WASHINGTON – For more than a week, Samiullah “Sammy” Naderi, a lawful permanent resident of the United States, waited days and nights with his wife and son outside the airport in Kabul, Afghanistan, in the hope to be cleared to depart on one of the dozens of daily flights to America.
“It’s 50 feet away,” Naderi, 23, said Sunday night in a short telephone interview, speaking in hesitant English, as gunshots crackled in the background. “Maybe the Taliban will let me in – maybe. “
But on Monday, after learning that no one else would be allowed through the airport gate, Mr Naderi and his family returned to their apartment in Kabul with no clear path to Philadelphia, where he has lived for the past year. .
“All flights are closed,” he said with an incredulous laugh. “I am scared.”
Mr Naderi is among at least hundreds of US citizens and potentially thousands of green card holders stranded in Afghanistan at the end of a 20-year war that resulted not in a reliable peace, but a bridge two-week military airlift that evacuated more than 123,000 people.
Evacuations continued until the last US military flight from Kabul, which took off on Monday evening, as the Biden administration pledged to help up to 200 remaining Americans escape what they fear be a brutal life under the Taliban.
About 6,000 Americans, the vast majority of whom have dual US-Afghan nationality, were evacuated after August 14, Secretary of State Antony J. Blinken said on Monday. The State Department did not provide figures on the number of legal permanent residents of the United States who were also evacuated or – as in Mr Naderi’s case – who were unable to catch the plane. Immigration and refugee groups estimated there were thousands left.
Mr Blinken described “extraordinary efforts to give Americans every chance to leave the country,” as diplomats made 55,000 calls and sent 33,000 emails to US citizens in Afghanistan and, in some cases, took them to Kabul airport. The US embassy in Kabul had for months warned US citizens against travel to Afghanistan, and in early August urged those in the country to leave immediately.
“We have no illusions that this will all be easy or quick,” Blinken said at State Department headquarters in Washington. “It will be a totally different phase from the evacuation which has just ended. It will take time to overcome a new set of challenges.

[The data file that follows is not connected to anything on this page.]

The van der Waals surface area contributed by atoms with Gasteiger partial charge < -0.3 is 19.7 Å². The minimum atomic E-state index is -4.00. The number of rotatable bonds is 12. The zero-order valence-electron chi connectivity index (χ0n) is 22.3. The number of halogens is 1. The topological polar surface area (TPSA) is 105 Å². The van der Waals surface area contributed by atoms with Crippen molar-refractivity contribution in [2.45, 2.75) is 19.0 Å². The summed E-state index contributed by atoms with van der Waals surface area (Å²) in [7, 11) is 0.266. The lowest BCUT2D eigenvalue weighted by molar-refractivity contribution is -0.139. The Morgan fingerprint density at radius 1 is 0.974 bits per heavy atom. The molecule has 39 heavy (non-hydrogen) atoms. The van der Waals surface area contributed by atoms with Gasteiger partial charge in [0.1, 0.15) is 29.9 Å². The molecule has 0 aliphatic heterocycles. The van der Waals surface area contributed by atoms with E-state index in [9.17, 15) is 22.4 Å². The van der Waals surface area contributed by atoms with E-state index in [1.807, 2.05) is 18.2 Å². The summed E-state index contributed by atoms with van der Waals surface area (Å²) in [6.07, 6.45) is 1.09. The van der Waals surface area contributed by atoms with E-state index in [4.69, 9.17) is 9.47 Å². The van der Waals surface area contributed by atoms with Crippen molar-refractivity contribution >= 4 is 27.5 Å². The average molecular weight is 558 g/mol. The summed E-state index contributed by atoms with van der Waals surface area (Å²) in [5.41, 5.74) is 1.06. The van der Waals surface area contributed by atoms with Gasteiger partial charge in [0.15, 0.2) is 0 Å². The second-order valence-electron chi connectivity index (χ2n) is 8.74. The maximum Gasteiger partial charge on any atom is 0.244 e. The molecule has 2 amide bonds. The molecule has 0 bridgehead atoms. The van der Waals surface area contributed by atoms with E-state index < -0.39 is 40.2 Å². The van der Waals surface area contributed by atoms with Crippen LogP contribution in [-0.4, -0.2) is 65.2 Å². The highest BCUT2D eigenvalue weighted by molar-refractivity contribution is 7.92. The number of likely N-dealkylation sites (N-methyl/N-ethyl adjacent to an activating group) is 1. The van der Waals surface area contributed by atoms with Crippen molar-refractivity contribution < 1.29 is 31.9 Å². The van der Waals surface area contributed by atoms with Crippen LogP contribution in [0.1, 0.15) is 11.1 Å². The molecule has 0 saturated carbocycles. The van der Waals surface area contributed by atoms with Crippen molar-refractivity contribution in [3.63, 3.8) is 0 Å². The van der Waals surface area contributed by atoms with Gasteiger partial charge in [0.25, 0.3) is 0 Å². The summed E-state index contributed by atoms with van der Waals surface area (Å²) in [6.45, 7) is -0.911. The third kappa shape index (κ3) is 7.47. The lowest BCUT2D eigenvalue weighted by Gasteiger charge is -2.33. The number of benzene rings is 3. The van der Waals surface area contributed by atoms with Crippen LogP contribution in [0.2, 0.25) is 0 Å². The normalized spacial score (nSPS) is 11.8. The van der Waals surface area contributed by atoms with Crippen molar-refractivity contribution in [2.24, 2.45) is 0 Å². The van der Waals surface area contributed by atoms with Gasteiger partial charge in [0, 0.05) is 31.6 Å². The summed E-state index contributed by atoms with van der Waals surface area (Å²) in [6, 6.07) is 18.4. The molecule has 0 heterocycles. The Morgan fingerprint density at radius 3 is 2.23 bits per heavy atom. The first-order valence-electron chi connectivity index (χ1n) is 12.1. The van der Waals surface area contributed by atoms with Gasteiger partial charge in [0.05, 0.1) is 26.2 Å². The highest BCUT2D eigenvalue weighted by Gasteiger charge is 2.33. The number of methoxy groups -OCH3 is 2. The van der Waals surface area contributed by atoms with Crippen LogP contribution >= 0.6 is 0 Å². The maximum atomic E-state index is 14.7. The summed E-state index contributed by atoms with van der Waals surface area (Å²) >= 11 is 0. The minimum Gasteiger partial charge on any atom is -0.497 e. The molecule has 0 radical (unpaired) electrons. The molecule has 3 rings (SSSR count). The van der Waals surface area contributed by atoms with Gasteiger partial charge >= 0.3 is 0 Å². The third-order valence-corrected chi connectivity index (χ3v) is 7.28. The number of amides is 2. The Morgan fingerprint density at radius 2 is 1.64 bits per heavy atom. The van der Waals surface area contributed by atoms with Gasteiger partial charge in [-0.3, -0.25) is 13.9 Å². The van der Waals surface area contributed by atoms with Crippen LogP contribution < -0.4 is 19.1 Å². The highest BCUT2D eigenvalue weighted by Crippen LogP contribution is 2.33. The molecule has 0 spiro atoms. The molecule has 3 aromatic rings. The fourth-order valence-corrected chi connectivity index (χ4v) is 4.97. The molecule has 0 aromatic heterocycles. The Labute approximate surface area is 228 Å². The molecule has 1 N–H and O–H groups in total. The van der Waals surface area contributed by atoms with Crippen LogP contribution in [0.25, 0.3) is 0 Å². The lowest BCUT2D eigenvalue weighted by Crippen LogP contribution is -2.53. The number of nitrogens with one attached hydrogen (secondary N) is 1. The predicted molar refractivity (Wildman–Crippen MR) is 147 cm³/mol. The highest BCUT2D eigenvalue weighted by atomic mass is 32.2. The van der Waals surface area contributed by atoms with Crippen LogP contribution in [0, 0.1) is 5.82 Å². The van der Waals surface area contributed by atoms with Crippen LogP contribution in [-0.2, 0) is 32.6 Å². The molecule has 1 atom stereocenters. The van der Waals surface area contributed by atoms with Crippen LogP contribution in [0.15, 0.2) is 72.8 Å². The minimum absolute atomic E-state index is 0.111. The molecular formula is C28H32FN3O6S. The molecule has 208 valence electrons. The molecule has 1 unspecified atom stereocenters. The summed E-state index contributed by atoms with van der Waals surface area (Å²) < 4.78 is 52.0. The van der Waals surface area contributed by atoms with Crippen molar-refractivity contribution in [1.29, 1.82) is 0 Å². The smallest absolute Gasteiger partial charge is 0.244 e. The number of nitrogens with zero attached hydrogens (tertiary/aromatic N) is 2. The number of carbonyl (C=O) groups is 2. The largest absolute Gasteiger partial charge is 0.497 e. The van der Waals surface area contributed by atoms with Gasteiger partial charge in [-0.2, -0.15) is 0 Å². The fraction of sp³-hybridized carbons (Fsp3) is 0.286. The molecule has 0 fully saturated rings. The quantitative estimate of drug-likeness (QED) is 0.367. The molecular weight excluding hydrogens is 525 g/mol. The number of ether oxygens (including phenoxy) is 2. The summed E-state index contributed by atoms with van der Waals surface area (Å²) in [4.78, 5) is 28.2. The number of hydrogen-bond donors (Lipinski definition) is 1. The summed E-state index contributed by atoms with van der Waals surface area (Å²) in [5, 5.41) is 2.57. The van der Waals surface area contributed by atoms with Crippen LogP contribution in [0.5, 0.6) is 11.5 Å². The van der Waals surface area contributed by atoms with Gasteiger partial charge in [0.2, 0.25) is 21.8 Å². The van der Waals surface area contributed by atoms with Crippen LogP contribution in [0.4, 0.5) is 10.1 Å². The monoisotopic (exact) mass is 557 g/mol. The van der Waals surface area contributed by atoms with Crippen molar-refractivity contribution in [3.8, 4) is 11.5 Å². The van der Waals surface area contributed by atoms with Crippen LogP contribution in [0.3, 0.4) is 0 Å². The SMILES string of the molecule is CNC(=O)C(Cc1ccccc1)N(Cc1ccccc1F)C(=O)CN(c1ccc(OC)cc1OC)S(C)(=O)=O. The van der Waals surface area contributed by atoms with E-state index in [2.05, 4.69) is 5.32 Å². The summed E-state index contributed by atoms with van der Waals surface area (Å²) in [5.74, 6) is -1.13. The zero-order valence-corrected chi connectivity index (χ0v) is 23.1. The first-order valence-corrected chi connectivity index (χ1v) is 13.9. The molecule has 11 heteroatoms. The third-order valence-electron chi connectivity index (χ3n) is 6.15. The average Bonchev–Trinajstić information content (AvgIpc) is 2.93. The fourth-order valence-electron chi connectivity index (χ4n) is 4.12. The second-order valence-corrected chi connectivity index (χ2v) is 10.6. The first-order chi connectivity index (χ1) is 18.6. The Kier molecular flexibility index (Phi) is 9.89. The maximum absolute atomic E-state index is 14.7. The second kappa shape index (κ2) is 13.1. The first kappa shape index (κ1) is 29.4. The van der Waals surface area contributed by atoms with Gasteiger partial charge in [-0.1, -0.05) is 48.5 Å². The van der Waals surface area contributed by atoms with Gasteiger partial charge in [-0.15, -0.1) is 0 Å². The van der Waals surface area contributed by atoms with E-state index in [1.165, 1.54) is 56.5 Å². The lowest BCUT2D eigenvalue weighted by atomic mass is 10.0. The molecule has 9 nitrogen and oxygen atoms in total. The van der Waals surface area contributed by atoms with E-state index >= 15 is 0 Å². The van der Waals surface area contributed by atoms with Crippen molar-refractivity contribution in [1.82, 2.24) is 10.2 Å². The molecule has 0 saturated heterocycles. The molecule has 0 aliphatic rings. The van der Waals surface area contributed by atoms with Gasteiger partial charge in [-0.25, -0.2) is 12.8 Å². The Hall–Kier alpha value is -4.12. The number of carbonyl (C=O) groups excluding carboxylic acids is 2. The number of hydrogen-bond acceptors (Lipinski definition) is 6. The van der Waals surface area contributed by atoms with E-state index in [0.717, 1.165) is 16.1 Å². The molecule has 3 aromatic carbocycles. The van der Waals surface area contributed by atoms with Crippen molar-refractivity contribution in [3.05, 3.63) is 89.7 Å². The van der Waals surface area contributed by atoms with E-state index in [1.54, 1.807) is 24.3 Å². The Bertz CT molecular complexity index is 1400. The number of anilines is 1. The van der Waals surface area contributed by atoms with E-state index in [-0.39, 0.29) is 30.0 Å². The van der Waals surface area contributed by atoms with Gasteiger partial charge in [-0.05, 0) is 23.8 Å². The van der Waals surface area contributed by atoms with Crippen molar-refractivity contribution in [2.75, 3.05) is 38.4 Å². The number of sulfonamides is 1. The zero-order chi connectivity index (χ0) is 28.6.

“But we’re going to stay there,” he said.
Several members of Congress had demanded that the US military remain in Afghanistan until US citizens, permanent residents and approximately tens of thousands of Afghans eligible for special immigrant visas can be evacuated. But this weekend, lawmakers appeared resigned as they recognized that many would be left behind.
“Our team will continue to work to safely evacuate US citizens and Afghan allies and to reunite families and loved ones,” said Senator Jeff Merkley, Democrat of Oregon, said on Twitter late Sunday evening. “I urge the State Department and the rest of our government to continue to use every tool possible to keep people safe, on time or not.”
Nebraska Republican Senator Ben Sasse called the Biden administration’s exit from Afghanistan “crazy” in an interview with ABC News’ “This Week” on Sunday.
“We have American citizens who are being left behind,” Mr. Sasse said. “We have US green card holders being left behind. We have Afghan allies who are SIV holders, people who fought alongside us, drivers, translators – people who actually fought with us. These people are people to whom we have made commitments.
The chaotic effort to locate, contact and then expedite U.S. citizens in Afghanistan to safety has been bogged down, officials and advocacy groups said, by a lack of coordination within the U.S. government, frustrated attempts to educate the department and increasingly frequent warnings of possible terrorist attacks that have forced airport gates to close and meeting points to be relocated.
US-based relief groups who assisted US citizens and Afghans working with the US government described a heartbreaking and dizzying process in which people trying to escape were routed, and then routed, to take points across Kabul where they were to board buses or join caravans headed for the airport, but were stranded en route.